Prosecutors Charge Romanian Hacker for Violating NASA Computer Security
An IT graduate from Romania had to face the court on June 26, 2007 because he had allegedly breached into U.S. computer systems including some of NASA's.
State prosecutors dealing specially with cases of organized crime delineated the lawsuit against Victor Faur, 22 and son of a doctor. Faur hails from Arad, a town in western Romania where the first hearing of the case will take place.
Romanian police informed U.S. space agency NASA in July 2006 that some unknown people in Romania had intruded its servers. As a result NASA was forced to reconstruct its systems. And its scientists and engineers could communicate with spacecraft only by manual means. All this resulted in immense loss for NASA.
Faur faces a prison term for a maximum period of 12 years for having infringed upon security laws. Meanwhile, U.S. authorities as well as NASA are asking for 2 million dollars in damages related to expenses for updating software after the hacking attack.
State prosecutors said that Faur had committed unlawful access from November 2005 to September 2006, on servers belonging to NASA, the U.S. Navy, The U.S. Energy Ministry, and also the Jet Propulsion Laboratory Goddard Space Flight Center. Faur's operations in these systems included changing data, downloading programs, and installing IRC (Internet Relay Chat) communication channels so as to get more access to other information networks.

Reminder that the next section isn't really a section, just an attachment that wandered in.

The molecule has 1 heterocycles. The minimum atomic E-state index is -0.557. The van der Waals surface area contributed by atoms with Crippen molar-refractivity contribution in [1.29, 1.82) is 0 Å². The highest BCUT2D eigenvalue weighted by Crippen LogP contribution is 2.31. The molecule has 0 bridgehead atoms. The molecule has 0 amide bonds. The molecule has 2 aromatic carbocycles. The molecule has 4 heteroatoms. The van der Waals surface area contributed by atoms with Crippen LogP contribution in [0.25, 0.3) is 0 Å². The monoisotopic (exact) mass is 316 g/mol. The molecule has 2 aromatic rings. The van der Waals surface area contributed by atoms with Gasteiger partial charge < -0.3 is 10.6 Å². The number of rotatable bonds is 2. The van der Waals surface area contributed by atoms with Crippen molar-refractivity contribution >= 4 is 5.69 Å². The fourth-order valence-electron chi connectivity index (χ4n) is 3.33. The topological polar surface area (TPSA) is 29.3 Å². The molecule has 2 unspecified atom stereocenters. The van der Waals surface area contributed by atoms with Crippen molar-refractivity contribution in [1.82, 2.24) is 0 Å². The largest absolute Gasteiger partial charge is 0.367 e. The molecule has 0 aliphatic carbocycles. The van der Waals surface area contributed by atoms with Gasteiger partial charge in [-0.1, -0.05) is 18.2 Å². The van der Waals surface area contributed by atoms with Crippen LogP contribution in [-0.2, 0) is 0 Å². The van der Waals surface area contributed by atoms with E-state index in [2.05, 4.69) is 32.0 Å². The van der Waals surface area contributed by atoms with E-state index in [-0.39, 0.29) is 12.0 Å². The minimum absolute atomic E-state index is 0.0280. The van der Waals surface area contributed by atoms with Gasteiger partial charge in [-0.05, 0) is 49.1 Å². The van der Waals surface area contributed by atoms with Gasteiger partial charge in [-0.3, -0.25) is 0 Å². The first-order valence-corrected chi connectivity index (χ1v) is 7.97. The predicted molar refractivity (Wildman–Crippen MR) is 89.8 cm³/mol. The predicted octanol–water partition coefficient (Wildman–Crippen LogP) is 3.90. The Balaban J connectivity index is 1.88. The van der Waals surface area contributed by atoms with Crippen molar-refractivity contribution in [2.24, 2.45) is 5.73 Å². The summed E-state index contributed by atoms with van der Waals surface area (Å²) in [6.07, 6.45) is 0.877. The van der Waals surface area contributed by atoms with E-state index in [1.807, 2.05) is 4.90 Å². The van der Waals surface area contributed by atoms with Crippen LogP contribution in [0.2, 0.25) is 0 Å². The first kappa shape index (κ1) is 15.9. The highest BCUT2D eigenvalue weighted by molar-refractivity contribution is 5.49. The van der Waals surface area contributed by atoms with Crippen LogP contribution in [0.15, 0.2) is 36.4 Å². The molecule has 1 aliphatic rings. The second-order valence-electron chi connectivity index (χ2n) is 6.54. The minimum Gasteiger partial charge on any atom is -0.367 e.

However, Faur claimed that he neither altered nor deleted files, nor had he disrupted the communications systems. In December 2006, a formal investigation was started on Faur and since then he has not been allowed to leave the country, as reported by The Times of India on June 27, 2007.
Several times Faur said he was not part of any organized group. He said he hacked the system at NSA only to point out its vulnerability. He said it was all a game and that he never intended to harm anyone, as per the news reported by M&C on June 26, 2007.
An earlier legal accusation on Faur by the U.S. Attorney's Office said he led a hacking team called the 'WhiteHat Team', which invaded the systems because they were thought to possess the world's most secured systems.
Related article: Process Injection, Simpler & Stealthier than Rootkit
» SPAMfighter News - 7/6/2007
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